RewriteCond %{SERVER_PORT} 443 RewriteCond %{REQUEST_URI} !^/(images|style|robots) RewriteRule !^(cart|checkout|complete) http://%{HTTP_HOST}%{REQUEST_URI} [R=301,L]


  • IF the request is secure (using port 443);
  • AND the request doesn't start with /images, /style or /robots;
  • AND the requested page doesn't start with 'cart', 'checkout' or 'complete';
  • THEN redirect to the same address using http (port 80).

The second RewriteCond is used to exclude files such as images and style sheets that need to be included by the secure page(s) and therefore need to be accessible over port 443. Also we want search engines to be able to access the robots.txt file.

The examples presented above are very much site-specific. For your own site you will have different filenames and different requirements. Hopefully you can work out the correct rules for your site based on these examples. And don't forget to monitor the logfiles to see what effect they're having.

Even with the redirects in place you should try to set up the site so that they aren't triggered by normal browsing, and also add rel="nofollow" attributes to links to pages such as 'checkouts' that have no value to search engines. For spiders that don't suppor the rel attribute, use a META robots tag marking those pages as noindex,follow.

Problems with multiple redirects

Google's spider, Googlebot, seems to have a problem when multiple 301 Redirects occur in response to a page request.

For example: 301 Redirect => ( switch to non-secure ) 301 Redirect => ( add HTML extension )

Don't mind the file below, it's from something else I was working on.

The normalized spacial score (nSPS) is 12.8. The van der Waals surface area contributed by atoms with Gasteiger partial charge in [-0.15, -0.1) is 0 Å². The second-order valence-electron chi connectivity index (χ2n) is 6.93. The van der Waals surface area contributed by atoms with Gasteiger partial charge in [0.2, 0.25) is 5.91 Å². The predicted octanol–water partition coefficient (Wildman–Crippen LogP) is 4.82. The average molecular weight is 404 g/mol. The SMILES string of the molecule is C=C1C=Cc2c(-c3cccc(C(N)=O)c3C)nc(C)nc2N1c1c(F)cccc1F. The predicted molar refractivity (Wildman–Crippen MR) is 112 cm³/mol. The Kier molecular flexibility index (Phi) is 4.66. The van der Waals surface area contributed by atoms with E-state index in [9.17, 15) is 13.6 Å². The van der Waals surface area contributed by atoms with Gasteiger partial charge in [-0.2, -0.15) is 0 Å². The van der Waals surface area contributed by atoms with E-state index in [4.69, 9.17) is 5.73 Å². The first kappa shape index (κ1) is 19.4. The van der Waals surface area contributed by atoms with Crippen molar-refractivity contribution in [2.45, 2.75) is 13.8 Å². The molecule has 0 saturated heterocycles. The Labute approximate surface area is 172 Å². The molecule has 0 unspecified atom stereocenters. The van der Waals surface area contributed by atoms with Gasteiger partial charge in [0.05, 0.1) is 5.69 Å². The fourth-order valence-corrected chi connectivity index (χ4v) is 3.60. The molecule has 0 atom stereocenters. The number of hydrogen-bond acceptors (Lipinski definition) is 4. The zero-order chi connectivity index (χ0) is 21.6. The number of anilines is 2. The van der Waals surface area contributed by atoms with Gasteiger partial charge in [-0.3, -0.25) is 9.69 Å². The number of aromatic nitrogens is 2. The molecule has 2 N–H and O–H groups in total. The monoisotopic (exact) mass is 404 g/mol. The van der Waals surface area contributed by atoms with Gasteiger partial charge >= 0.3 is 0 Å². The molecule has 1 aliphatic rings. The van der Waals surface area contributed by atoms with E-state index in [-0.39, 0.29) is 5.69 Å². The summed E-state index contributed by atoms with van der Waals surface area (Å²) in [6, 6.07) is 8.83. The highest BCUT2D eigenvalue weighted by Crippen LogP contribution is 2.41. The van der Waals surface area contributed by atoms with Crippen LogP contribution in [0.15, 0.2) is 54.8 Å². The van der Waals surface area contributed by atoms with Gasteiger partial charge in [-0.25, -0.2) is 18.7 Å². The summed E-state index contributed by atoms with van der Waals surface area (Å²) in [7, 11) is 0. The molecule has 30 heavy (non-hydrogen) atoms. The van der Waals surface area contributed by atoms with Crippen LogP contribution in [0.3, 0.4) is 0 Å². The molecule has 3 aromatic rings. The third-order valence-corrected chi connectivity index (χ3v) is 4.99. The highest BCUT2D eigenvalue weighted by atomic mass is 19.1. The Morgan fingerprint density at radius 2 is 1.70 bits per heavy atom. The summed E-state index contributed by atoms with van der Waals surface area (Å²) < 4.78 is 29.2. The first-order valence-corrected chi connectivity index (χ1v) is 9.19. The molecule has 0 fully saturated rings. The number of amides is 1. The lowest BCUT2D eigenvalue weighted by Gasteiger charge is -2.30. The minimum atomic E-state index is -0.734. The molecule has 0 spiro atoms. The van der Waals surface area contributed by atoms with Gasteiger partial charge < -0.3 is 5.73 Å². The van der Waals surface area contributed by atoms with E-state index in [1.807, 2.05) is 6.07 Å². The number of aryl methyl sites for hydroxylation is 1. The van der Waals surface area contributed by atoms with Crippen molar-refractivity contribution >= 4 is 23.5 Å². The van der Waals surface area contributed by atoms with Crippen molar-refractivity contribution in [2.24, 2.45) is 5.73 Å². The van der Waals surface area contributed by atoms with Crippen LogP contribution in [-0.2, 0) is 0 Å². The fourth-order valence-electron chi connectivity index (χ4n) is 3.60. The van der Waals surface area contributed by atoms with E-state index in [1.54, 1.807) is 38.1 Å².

If you have two or more permanent redirects as shown, you might find that the old addresses are never removed from the Google index and instead continue to show up as Supplemental Results. Yahoo! and MSN seem to do a bit better in this specific case.

Both Slurp and Googlebot have a similar problem when a 301 Redirect leads to a 404 Not Found - the first address is never removed from their respective indexes.

For example: 301 Redirect => ( add HTML extension ) 404 Not Found

It's not clear what the best approach is to take in these situations - especially as the spidering algorithms are constantly evolving. Perhaps removing the second redirect until Google 'catches up', but that isn't always practical. Other options are to change one of the redirects to 302 Found instead of 301 Permanent Redirect, or to hard-code redirects for each affected page either using mod_rewrite or from within your server-side scripts.

If you're tempted to send different responses to the spiders than to normal visitors then be very careful. You might jump out of the 'duplicate content' pot only to find yourself in the 'cloaking' fire which is much harder to get away from.